New Publication: Assessing Pathways of Climate Change Effects in SpaDES: An Application to Boreal Landbirds of Northwest Territories Canada

New Publication: Assessing Pathways of Climate Change Effects in SpaDES: An Application to Boreal Landbirds of Northwest Territories Canada

 

The distributions of birds in Canada's northern forests are expected to be impacted by climate change, but it remains unclear which pathways are responsible for projected climate effects. This new paper, led by Tatiane Micheletti developed statistical and simulation models for boreal birds, wildfire, and forest growth using the SpaDES modelling framework. Point count data for bird models came from the BAM database and was supplemented by ARU data from WildTrax. The results demonstrate that most of the predicted changes in bird distributions were due to direct climate effects. Read more...

 

CITATION

Micheletti Tatiane, Stewart Frances E. C., Cumming Steven G., Haché Samuel, Stralberg Diana, Tremblay Junior A., Barros Ceres, Eddy Ian M. S., Chubaty Alex M., Leblond Mathieu, Pankratz Rhiannon F., Mahon C. L., Van Wilgenburg Steven L., Bayne Erin M., Schmiegelow Fiona, McIntire Eliot J. B. 2021. Assessing Pathways of Climate Change Effects in SpaDES: An Application to Boreal Landbirds of Northwest Territories Canada. Frontiers in Ecology and Evolution. 9, 654. https://doi.org/10.3389/fevo.2021.679673

 

PhD opportunity: species distribution and abundance models of Canadian owls

PhD opportunity: species distribution and abundance models of Canadian owls

(Le français suit)

Applications received by March 15th will receive full consideration.

A PhD position, with three years partial NSERC funding, is available in the Cumming lab at Laval University, Québec City. The position will be instrumental to a new collaboration between two long-standing Canadian research groups in avian ecology, the Boreal Avian Modelling Project and Birds Canada, and researchers in the Ontario Ministry of Natural Resources and Forestry. Using a new compilation of long-term nocturnal owl survey data from across Canada, the successful applicant will develop species distribution models to explain and predict the occupancy or density of owl species within the Canadian boreal region, and to estimate their total population sizes. Examples of the statistical techniques we have previously used for forest songbirds and waterfowl can be consulted here and here. The applications are to avian conservation and population assessment in Canada’s managed forest lands. Depending on the interests of the applicant, the thesis could also include elements of spatial simulation and forecasting e.g., of owl responses to climate change, or of population ecology.  

The critical qualifications are strong quantitative skills coupled with an interest in avian ecology and conservation in general, independent of disciplinary background. Proficient written communication in English is desirable. This is a lab-based position, but there will be opportunities to take part in nocturnal owl surveys in Québec and/or Ontario. The student will be encouraged to spend a term with Dr. Danielle Ethier at the Birds Canada National Headquarters in Port Rowan, Ontario (expenses will be paid).

The position begins September 1st, 2021. Applicants should submit a short statement of interest, a sample of their scientific writing, a current CV, and names of three referees to the undersigned, by email. Applications received by March 15th will receive full consideration.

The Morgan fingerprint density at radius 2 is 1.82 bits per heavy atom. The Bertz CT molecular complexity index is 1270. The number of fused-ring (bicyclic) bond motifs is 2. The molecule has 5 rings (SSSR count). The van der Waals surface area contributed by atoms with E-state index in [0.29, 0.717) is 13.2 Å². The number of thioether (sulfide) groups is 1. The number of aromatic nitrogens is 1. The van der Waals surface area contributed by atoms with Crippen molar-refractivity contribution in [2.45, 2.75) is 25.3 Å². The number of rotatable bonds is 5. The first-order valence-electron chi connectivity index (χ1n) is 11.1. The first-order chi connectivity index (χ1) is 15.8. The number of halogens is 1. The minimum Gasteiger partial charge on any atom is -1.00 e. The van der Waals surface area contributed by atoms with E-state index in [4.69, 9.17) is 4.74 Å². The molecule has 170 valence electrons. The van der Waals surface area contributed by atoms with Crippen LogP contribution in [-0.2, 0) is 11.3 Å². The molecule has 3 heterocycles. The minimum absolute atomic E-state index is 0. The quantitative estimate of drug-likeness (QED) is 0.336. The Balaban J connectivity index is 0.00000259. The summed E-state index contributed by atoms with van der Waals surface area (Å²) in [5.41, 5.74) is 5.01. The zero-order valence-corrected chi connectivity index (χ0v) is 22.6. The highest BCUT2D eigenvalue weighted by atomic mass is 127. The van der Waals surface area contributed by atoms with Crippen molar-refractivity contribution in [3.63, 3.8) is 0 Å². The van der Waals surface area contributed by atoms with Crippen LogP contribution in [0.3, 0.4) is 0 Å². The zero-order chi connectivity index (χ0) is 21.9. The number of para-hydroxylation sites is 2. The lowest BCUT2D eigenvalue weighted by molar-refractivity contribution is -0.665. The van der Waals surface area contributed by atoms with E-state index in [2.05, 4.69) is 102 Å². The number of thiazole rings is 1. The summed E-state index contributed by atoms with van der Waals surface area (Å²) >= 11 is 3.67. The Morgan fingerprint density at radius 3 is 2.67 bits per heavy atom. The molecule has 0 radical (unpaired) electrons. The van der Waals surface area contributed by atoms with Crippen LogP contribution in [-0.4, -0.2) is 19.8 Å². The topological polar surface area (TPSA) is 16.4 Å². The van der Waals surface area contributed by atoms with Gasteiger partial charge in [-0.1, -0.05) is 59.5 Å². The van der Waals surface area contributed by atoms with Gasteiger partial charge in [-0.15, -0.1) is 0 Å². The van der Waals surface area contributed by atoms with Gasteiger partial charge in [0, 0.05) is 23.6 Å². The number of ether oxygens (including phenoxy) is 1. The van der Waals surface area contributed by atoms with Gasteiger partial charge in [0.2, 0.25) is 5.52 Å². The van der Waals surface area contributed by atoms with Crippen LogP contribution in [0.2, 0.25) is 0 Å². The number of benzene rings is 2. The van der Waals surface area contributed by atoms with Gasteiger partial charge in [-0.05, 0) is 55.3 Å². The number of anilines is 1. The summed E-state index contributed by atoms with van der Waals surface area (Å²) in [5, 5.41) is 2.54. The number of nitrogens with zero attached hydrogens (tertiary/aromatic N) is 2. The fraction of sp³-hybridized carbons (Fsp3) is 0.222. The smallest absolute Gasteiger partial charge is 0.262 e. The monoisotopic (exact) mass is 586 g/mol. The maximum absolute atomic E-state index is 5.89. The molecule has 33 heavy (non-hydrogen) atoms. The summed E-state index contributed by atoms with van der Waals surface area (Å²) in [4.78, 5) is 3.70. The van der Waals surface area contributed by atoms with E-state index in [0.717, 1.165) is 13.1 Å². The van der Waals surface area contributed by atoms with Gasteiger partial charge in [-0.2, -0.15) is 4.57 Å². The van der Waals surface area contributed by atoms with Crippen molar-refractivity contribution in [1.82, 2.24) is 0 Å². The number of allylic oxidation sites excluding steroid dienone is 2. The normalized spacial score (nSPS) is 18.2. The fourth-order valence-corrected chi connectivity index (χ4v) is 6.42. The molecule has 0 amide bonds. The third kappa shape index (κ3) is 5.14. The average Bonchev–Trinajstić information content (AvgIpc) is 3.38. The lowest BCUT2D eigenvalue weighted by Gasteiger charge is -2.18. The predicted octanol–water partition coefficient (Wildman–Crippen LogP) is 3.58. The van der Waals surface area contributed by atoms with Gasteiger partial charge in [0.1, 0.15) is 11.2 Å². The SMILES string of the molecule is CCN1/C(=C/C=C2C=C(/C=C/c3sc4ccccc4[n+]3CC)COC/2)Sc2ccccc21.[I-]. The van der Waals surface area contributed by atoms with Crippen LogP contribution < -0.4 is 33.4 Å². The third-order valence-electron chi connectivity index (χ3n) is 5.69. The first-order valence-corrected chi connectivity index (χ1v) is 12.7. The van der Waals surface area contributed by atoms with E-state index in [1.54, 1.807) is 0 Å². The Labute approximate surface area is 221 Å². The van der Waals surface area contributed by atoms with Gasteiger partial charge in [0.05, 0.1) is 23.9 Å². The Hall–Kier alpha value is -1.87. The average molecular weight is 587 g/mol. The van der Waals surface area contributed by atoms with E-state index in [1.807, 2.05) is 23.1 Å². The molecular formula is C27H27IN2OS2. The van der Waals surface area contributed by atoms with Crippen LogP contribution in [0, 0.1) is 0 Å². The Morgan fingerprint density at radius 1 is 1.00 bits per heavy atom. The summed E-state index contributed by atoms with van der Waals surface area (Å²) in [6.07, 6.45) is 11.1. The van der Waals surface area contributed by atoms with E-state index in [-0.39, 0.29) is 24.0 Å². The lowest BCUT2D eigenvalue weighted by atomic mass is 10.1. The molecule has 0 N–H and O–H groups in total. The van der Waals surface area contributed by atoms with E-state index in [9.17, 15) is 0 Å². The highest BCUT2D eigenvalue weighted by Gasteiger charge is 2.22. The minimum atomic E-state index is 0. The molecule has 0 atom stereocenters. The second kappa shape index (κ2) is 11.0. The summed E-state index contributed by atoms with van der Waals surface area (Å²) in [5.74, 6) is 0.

Support for relocation expenses is available to qualified applicants

Doctorat: modèles de distribution et d'abondance des espèces d’hiboux du Canada

Les candidatures reçues d'ici le 15 mars seront considérées.

Un poste de doctorat, avec un financement partiel de trois ans du CRSNG, est disponible dans le laboratoire de Steve Cumming à l'Université Laval à Québec. Le poste amènera une nouvelle collaboration entre deux groupes de recherche canadiens de longue date en écologie aviaire, le Projet de Modélisation Aviaire Boréal et Oiseaux Canada, et des chercheurs du ministère des Richesses naturelles et des Forêts de l'Ontario. À l'aide d'une nouvelle compilation de données de relevés nocturnes à long terme des hiboux du Canada, le candidat ou la candidate retenu développera des modèles de répartition des espèces pour expliquer et prédire l'occupation ou la densité des espèces de hiboux dans la région boréale canadienne et pour estimer la taille de leur population totale. Des exemples de techniques statistiques que nous avons précédemment utilisées pour les oiseaux chanteurs forestiers et la sauvagine peuvent être consultés ici et ici. Les applications du projet incluent la conservation aviaire et l’évaluation des populations dans les terres forestières aménagées du Canada. En fonction des intérêts du candidat ou de la candidate, la thèse pourrait également inclure des éléments de simulation spatiale et de prévision, par ex. les réponses des hiboux au changement climatique ou l'écologie des populations.

Les qualifications essentielles du candidat ou de la candidate sont de solides compétences quantitatives associées à un intérêt pour l'écologie aviaire et la conservation en général, indépendamment du contexte disciplinaire. Une bonne communication écrite en anglais est souhaitable. Il s'agit d'un poste en laboratoire, mais il y aura des occasions de participer à des relevés nocturnes d’hiboux au Québec et / ou en Ontario. L'étudiant ou l’étudiante sera encouragé à passer un trimestre avec la Dre Danielle Ethier au siège social d'Oiseaux Canada à Port Rowan, Ontario (les dépenses seront payées).

Le poste commence le 1er septembre 2021. Les candidats et candidates doivent soumettre une brève déclaration d'intérêt, un échantillon de leur rédaction scientifique, un CV à jour et trois références. Les candidatures doivent être envoyées par courriel aux trois chercheurs ci-dessous avant le 15 mars.

Un soutien pour les frais de déménagement est disponible

Steve Cumming
Département des sciences du bois et de la forêt,
Université Laval